In a remarkable piece of research, doctors found that if you want to increase your hyaluronic acid in knees naturally – stem cells may be the answer.

When the researchers introduced bone marrow-derived stem cells into knees, the stem cells started “talking” to the cartilage cells – when the hyaluronan (Hyaluronic Acid) heard this “cross-talk” they started the production of molecules – this is the phenomena of “signalling” that I discuss at length in my article Stem cell therapy for bone repair in osteoarthritis.(14)

In other words, the stem cells started the repair by alerting the cartilage cells that “we need more cartilage,” the hyaluronan heard it and said, “if they are making more cartilage, we need more Hyaluronic Acid”. A curative environment is being rallied.

 Are Hyaluronic injections low-value health care? Using Medicare Data to Understand Low-Value Health Care: The Case of Intra-articular Hyaluronic Acid Injections.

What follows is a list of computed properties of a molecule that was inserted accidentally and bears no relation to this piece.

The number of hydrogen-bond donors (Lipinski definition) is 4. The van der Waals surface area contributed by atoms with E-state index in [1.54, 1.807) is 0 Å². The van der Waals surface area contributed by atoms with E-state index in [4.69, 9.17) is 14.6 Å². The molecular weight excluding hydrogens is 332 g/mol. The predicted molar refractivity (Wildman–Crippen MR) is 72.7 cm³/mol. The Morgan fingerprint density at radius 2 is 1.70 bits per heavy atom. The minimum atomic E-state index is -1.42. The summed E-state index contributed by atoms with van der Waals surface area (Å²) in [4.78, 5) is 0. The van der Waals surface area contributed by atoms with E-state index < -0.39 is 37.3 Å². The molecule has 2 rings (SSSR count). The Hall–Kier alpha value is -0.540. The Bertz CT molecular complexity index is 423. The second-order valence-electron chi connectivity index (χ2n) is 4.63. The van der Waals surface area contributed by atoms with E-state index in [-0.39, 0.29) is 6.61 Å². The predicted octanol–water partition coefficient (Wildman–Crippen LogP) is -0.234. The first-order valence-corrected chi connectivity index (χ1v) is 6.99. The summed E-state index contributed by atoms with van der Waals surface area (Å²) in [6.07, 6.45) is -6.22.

In the Canadian Medical Association Journal, a study led by Austrian researchers found that “according to the currently available evidence, intra-articular hyaluronic acid has not been proven clinically effective and may be associated with a greater risk of adverse events.”(15)

Using Medicare Data to Understand Low-Value Health Care: The Case of Intra-articular Hyaluronic Acid Injections.

This research letter (the title above) backed that up with “based on high-quality evidence that hyaluronic acid injections were not associated with clinically meaningful improvement in symptoms compared with placebo injections.”(16)

Side-Effects and Reactions

A more recent study compiled 89 studies on hyaluronic acidThis study found that hyaluronic acid supplementation to the knee produced minimal to non-existent results when it came to pain and function in knee osteoarthritis patients.(17)

In this systematic review of 89 randomized medical trials that was summarized in the medical publication Medscape, doctors compared hyaluronic acid injections to a sham or to non-intervention patients. There were a total of 12,667 patients where the primary measure was pain intensity and the secondary measure was physical functioning.